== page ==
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Tom Lynch, the president and CEO of the local tourism bureau Visit Oak Park, is proud to say he leads an organization that "trades on history," something Oak Park and the surrounding communities have in abundance with their connections to famous individuals like Frank Lloyd Wright and Ernest Hemingway.
Lynch and three other staff members make up the entirety of the tourism bureau's organizational team, which oversees marketing efforts designed to draw tourists to 21 local communities with a specific emphasis on Oak Park. The organization, which is in the process of celebrating its 20th year, has overcome multiple hurdles in its years of operation, most recently with the economic downturn five years ago and a new branding logo that some in the community deemed as obviously phallic.
Visit Oak Park has largely rebounded, along with the economy, from the past financial troubles and has worked to redesign its controversial "Step Out of Line" logo to better suit the initiative's goal of advertising Oak Park as a place home to unique and independent thinkers like Wright and Hemingway who were not afraid to "step out of line" with their work.
The non-profit tourism organization, which was formerly known as the Oak Park Visitor's Bureau, first fell into financial trouble because of its dependence on state and locally funded grant dollars. The grant funding decreased significantly because of a dramatic drop in tourism spending as people tried to cut costs and save money, according to Lynch. The funding is mainly drawn from pooling statewide and local hotel and motel taxes, including a 4 percent hotel tax in Oak Park that the village government forwards directly to the organization.
Lynch said Visit Oak Park dealt with the lack of funding by cutting costs in non-marketing areas to maintain suitable levels for the organization's marketing initiatives, which include advertisements in print, online and radio.
Direct marketing is usually about 44 percent of Visit Oak Park's budget, and only dropped to approximately 36 percent after funding decreased, according to Lynch. The organization traded the relatively stable marketing percentages for a cut in staff, which originally included six people.
"The most important time to advertise is when you can't afford it," Lynch said. "We kept [advertising] at a level where we could keep doing the job and we are proud of that."
In addition to advertisements in major forms of local and nationwide media, the organization also has a widely distributed information pamphlet along with interactive stations at local airports and train stations that allow visitors to access information through a touch screen.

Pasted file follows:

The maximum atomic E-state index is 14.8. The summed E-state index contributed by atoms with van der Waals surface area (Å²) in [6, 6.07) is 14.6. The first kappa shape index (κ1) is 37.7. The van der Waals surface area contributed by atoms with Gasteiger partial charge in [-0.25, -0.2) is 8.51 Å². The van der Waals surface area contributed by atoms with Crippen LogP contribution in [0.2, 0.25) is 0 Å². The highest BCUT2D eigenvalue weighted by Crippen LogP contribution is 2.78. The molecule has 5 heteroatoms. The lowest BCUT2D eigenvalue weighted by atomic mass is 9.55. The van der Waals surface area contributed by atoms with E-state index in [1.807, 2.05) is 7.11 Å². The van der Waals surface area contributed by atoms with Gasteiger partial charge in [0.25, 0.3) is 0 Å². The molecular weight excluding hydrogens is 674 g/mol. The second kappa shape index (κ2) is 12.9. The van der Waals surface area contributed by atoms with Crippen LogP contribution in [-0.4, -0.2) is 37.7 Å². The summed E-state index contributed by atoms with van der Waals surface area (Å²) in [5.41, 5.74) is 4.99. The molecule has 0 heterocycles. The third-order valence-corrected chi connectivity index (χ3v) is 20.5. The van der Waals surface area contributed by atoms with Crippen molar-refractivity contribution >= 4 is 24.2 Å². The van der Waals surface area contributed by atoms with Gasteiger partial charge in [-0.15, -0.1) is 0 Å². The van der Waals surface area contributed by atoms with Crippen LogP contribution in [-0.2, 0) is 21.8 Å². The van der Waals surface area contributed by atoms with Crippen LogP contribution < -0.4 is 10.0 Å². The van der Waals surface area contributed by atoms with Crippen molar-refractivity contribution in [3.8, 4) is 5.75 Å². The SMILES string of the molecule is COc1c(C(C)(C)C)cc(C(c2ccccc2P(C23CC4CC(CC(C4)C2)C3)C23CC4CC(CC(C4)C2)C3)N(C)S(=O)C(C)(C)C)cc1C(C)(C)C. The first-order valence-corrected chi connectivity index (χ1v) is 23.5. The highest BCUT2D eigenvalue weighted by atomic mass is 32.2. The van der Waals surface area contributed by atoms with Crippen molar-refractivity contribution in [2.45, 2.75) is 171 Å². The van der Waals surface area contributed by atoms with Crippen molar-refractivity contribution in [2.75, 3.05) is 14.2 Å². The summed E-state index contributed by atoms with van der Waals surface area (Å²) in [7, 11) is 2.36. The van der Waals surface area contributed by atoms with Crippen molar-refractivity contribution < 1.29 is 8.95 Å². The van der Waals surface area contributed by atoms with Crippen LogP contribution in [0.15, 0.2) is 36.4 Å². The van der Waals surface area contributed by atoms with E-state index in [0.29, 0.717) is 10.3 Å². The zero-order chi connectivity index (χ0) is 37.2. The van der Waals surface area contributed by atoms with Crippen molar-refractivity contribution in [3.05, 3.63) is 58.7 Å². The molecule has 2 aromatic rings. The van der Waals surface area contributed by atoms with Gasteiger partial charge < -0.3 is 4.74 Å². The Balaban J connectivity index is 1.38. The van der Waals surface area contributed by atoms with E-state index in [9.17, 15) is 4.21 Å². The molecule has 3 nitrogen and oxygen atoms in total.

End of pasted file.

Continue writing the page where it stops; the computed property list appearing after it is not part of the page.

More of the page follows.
Lynch said he and Visit Oak Park have altered marketing efforts to appeal to a growing number of young, single people who have well-paying jobs and like to travel as well as visitors seeking destinations that embrace LGBT lifestyles.
When a high volume of tourists come to Oak Park and spend money, Lynch said local citizens benefit as the local economy grows and businesses throw off tax dollars. Tourists who visited Oak Park in 2011 together generated $18.4 million in state and local taxes during their stays, saving the average Oak Park family approximately $1,110 in taxes, according to Visit Oak Park.
The marketing efforts have also created positive results for local businesses, many of which choose to advertise directly through the organization.
Gary Nebiolo, general manager of Winberie's Restaurant & Bar and a member of Visit Oak Park's board, said Winberie's involvement with the organization, which requires a $385 to $500 membership fee, is a "win-win" as it brings in extra business for the restaurant through extensive advertising while also keeping the restaurant involved within the community.
"[Visit Oak Park] really is focused on marketing Oak Park and I think that is where the benefit really comes to the village itself," Nebiolo said. "Oak Park is a really natural formation of tourism."
Rob Biegler, the general manager at the Carleton Hotel of Oak Park, also said he sees benefits to having an association with Visit Oak Park as people who plan corporate events often see the area's attractions and history as a major benefit.
"I think [the organization] does a fine job in promoting Oak Park," Biegler said. "Tourism has improved since the organization started."
As Visit Oak Park plans to welcome a record three million visitors to the wider area it serves in the upcoming year, the organization would like to add to its resources, including a six-minute informational video, a potential lounge area in the current visitor's center on Lake Street and a manned kiosk at the Oak Park Avenue Green Line stop.
However, Lynch was quick to point out the success of the initiatives, as always, was tied to funding.
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